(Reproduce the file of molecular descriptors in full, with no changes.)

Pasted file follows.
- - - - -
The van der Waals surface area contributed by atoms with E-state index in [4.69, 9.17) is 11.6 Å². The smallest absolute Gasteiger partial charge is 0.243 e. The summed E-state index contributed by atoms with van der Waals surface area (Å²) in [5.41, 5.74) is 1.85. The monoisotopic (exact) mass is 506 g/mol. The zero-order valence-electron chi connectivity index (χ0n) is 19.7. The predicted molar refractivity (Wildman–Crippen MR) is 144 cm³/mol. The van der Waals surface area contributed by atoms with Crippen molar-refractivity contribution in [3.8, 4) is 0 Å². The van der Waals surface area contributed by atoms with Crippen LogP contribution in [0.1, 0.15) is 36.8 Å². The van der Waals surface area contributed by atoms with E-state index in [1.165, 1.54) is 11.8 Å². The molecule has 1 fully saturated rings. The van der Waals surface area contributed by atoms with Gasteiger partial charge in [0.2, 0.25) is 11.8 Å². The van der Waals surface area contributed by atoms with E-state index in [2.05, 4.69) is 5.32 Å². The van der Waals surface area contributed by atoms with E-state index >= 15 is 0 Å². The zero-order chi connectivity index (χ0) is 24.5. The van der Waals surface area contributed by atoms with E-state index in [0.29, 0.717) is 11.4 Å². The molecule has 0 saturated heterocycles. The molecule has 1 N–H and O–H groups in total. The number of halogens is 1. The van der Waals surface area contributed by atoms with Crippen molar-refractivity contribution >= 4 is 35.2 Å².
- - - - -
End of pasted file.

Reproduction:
The van der Waals surface area contributed by atoms with E-state index in [4.69, 9.17) is 11.6 Å². The smallest absolute Gasteiger partial charge is 0.243 e. The summed E-state index contributed by atoms with van der Waals surface area (Å²) in [5.41, 5.74) is 1.85. The monoisotopic (exact) mass is 506 g/mol. The zero-order valence-electron chi connectivity index (χ0n) is 19.7. The predicted molar refractivity (Wildman–Crippen MR) is 144 cm³/mol. The van der Waals surface area contributed by atoms with Crippen molar-refractivity contribution in [3.8, 4) is 0 Å². The van der Waals surface area contributed by atoms with Crippen LogP contribution in [0.1, 0.15) is 36.8 Å². The van der Waals surface area contributed by atoms with E-state index in [1.165, 1.54) is 11.8 Å². The molecule has 1 fully saturated rings. The van der Waals surface area contributed by atoms with Gasteiger partial charge in [0.2, 0.25) is 11.8 Å². The van der Waals surface area contributed by atoms with E-state index in [2.05, 4.69) is 5.32 Å². The van der Waals surface area contributed by atoms with E-state index >= 15 is 0 Å². The zero-order chi connectivity index (χ0) is 24.5. The van der Waals surface area contributed by atoms with E-state index in [0.29, 0.717) is 11.4 Å². The molecule has 0 saturated heterocycles. The molecule has 1 N–H and O–H groups in total. The number of halogens is 1. The van der Waals surface area contributed by atoms with Crippen molar-refractivity contribution >= 4 is 35.2 Å².